OTTAWA – Dangerous contracting out of positions vital to physical and technical security at one of the country’s most important defence installations, the Communications Security Establishment (CSE), means Canada’s national security is at risk.
Public sector workers won’t stay silent and let it happen. A new hard hitting radio ad, launched by the Public Service Alliance of Canada (PSAC) and its component the Union of National Defence Employees (UNDE), started playing across Canada today.
This national radio advertising campaign comes after months of quiet government meetings, conversations with senior leadership at CSE and lobbying by retired CSE officers.
“When retired CSE employees are speaking out, I would have thought the government would have listened. They didn’t listen and now we are working to ensure they know Canadians care about our national security,” said John MacLennan, UNDE National President.
The radio campaign will be heard across the country on News Talk stations in both French and English.
“This is a truly national campaign. We want to sound the alarm that contracting out positions doesn’t make financial sense – and in this case it’s even more troubling because of the extremely sensitive nature of the work at CSE,” said John Gordon, National President of the PSAC.
The campaign website Securityforsale.ca is supported by an innovative Google and Facebook ad campaign that has already successfully alerted the highest government leaders about the briefing note, FAQ and, most importantly, the video testimonials of current and retired workers from CSE.
The campaign will feature several ads over the next three weeks; to download the first set of ads visit www.securityforsale.ca
Vancouver – More than three quarters of British Columbians support increasing Canada Pension Plan benefits, according to a new national survey. Eighty percent of British Columbians also support increasing federal payments to senior citizens and four in ten believe the government is moving too slowly in reforming Canada’s pension system.
The Future of Pensions poll was completed by Environics Research Group in late August for the Canadian Union of Public Employees and the Public Service Alliance of Canada. The national poll surveyed 2,020 Canadians and has a margin of error of +/-2.2 per cent 19 times out of 20. Responses from British Columbia have a margin of error of +/-6.2 per cent 19 times out of 20.
“From coast to coast, Canadians support higher CPP benefits,” said CUPE National president Paul Moist. “British Columbians are sending a clear message to federal and provincial politicians who are currently studying ways to improve the CPP.”
The survey asked British Columbians their views on saving and their expectations for retirement. While many British Columbians have set up a Retirement Savings Plan or a Tax-Free Savings Account, 35 per cent acknowledge that they are not saving for retirement—mostly because they cannot afford to.
Only one in four British Columbians is fully confident that they will be able to save enough to live comfortably in retirement, and three in 10 believe they won’t have enough to live comfortably, with lower income British Columbians being the most pessimistic.
Ottawa – The Canada Labour Code violation charges over a boiler explosion that killed engineer Peter Kennedy are a welcome step, said the Public Service Alliance of Canada today. The charges come one year after Kennedy, a PSAC member, was killed in the tragic accident at the Cliff Central Heating and Cooling Plant near Parliament.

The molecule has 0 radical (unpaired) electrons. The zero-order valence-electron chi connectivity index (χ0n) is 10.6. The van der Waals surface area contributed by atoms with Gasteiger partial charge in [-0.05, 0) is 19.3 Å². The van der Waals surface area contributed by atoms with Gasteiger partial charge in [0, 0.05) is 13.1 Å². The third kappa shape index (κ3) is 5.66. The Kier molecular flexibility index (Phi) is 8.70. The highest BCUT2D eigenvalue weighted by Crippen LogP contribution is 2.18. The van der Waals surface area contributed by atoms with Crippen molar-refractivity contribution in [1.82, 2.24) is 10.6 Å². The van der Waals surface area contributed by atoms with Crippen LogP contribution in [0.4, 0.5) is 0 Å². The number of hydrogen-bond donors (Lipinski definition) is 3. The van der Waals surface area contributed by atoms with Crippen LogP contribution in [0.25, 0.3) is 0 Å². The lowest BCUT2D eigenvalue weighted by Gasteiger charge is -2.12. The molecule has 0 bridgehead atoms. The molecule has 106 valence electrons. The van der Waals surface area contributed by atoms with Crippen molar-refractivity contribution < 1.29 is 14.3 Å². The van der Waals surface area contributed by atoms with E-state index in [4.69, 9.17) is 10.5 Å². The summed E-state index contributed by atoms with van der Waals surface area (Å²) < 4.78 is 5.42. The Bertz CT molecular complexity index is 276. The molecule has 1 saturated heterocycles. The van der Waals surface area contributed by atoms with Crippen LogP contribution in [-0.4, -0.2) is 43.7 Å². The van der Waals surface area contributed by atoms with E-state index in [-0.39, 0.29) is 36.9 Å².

Public Works and Government Services Canada must be held accountable for health and safety violations in the workplace, and the federal government must take action to prevent further workplace injuries and fatalities.
Ottawa – In a groundbreaking decision today, the Canadian Human Rights Tribunal found that employers cannot discriminate against their employees should they choose to become parents. Fiona Johnstone, a Canadian Border Services Officer and a member of the Public Service Alliance of Canada, convinced the Tribunal that she was a victim of discrimination based on family status.
The Canada Border Services Agency (CBSA) refused to accommodate her request for more regular hours so she could arrange for proper child care. The CBSA told her that the only way that she could care for her kids was to work part time. Fiona Johnstone was unable to obtain child care because she and her husband both worked rotating shift schedules at Pearson International Airport.
OTTAWA – First the Harper Conservatives cancelled the mandatory long-form census, now they’re going after the federal Employment Equity Act that depends on this data with the announcement that they will be reviewing employment equity policies and practices in the federal public service.
“The government claims to support diversity but its news release implies the opposite”, says PSAC National Executive Vice-President Patty Ducharme. “It reinforces the misconception that equal opportunity is threatened by employment equity measures and that employment equity hiring policies are not based on merit.”
The purpose of employment equity is to ensure equal access to jobs for all and to make sure that workplaces reflect the diversity of the Canadian population. The Employment Equity Act and the Public Service Employment Act already require all hiring to be based on merit and qualifications.
Less than 2% of job competitions in the federal public service are designated for equity group members, and managers have to justify the use of these designations with data showing large gaps in their workforce representation.
“In fact, the government needs to be doing more to ensure diversity throughout its workforce,” says Ducharme.
News Release: Servisair now admits major flight delays at Vancouver International Airport due to lockout of refueling supervisorsPublished by Hetty July 23rd, 2010 in Bargaining Units / Employers, News / OpEd, PSAC news releases, YVR
Thursday July 22, 2010 NEWS RELEASE For Immediate Release
Servisair now admits major flight delays at Vancouver International Airport due to lockout of refueling supervisors – files legal application detailing extensive delays & complaints from Air Canada, WestJet, international airlines – after Servisair and YVR administration denied delays previously